Reform Scotland education commission urges government to devolve funding decisions to schools
Schools should be given more freedom to set their own budgets outwith the constraints of local or national policymaking, a report commissioned by the right-leaning think tank Reform Scotland has found.
In a paper published to mark its 10th anniversary, the Commission on School Reform – a panel of education experts set up by Reform Scotland – said headteachers should be responsible for their school’s budget in the same way as university or college principals, with professional finance officers appointed to work with a cluster of schools.
As part of that schools would be required to “adhere to normal principles of probity and solvency” but headteachers would be given “full control over almost all aspects of revenue spending”.
“School budgets would be determined according to input formulae determined either by central or local government but schools would be free to move money between headings as they saw fit,” the report states.
Commission chair Keir Bloomer, a former director of education in Clackmannanshire who was a key architect of the Scottish Government’s Curriculum for Excellence, said the panel had made the recommendation because “the declining performance of Scotland’s schooling is a matter of great regret and dismay to the commission and its members”.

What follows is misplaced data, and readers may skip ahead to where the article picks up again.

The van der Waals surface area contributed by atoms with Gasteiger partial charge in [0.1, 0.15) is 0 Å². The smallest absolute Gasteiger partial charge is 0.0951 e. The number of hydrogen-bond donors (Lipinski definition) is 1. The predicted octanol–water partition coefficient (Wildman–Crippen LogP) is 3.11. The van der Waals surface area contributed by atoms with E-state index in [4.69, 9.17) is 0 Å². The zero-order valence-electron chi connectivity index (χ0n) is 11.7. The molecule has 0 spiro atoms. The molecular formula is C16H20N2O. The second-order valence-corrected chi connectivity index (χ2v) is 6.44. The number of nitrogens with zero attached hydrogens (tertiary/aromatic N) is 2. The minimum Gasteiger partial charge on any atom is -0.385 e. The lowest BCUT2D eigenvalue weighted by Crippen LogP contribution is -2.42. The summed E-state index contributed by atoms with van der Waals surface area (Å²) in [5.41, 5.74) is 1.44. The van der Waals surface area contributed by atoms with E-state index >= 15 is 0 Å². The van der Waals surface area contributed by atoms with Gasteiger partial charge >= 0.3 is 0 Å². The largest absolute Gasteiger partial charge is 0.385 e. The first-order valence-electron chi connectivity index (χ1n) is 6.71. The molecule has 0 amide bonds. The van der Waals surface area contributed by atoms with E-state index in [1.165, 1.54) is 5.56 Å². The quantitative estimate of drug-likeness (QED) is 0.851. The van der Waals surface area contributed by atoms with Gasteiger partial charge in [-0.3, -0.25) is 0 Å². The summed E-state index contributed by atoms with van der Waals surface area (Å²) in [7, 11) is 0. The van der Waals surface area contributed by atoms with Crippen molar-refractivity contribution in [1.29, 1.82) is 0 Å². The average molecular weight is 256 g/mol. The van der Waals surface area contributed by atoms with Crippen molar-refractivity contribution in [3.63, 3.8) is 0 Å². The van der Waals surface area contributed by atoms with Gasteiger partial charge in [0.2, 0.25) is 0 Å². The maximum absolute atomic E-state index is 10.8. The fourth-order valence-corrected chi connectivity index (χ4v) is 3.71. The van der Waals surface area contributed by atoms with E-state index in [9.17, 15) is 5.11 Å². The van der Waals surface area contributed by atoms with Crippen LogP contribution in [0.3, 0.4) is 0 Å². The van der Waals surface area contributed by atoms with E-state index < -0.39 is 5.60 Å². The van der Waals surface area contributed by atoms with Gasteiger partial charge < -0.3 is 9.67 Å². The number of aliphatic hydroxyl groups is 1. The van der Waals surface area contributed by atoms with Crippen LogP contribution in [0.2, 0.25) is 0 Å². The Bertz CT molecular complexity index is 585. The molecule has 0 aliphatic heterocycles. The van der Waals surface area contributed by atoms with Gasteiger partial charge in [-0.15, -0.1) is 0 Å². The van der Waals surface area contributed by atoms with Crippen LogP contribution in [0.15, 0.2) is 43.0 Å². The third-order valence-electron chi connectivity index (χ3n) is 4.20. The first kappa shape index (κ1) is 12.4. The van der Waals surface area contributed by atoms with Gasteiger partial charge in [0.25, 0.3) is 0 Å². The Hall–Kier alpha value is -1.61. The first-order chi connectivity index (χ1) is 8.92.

“We have spent our careers working in, on, or for state education, and we have spent the first ten years of the Commission on School Reform suggesting how we might rescue it,” he said.
“Scotland’s recent educational history has been characterised by the introduction of policies on the basis of very little evidence, and in the absence of any piloting, and where pilot projects have been run, the correct lessons have not always been learned. Now, we need the right changes, for the right reasons.
“The essential first change we need is to governance. Schools, headteachers and teachers need to be given the freedom to improve the outcomes of their children in a way that local and national governments of all political backgrounds have proven themselves unable to do.
“Uniformity is the enemy of equity. If central and local government, and schools themselves, accept that, then the scope for improvement is limitless.”
As well as recommending that powers be delegated at the school level, the commission has recommended that within schools teachers be given greater autonomy on the way they teach their classes.
“The incentives to innovate would need to outweigh those tending towards compliance,” the report says. “At the same time, schools would require to be accountable for the use made of their extended powers. This has important implications both for inspection and for other accountability mechanisms.”
As well as Bloomer, the commission counts University of Edinburgh professor of educational policy Lindsay Paterson, Royal High Primary headteacher Anna Hazel-Dunn and Blairgowrie and Glens councillor Caroline Shiers among its members.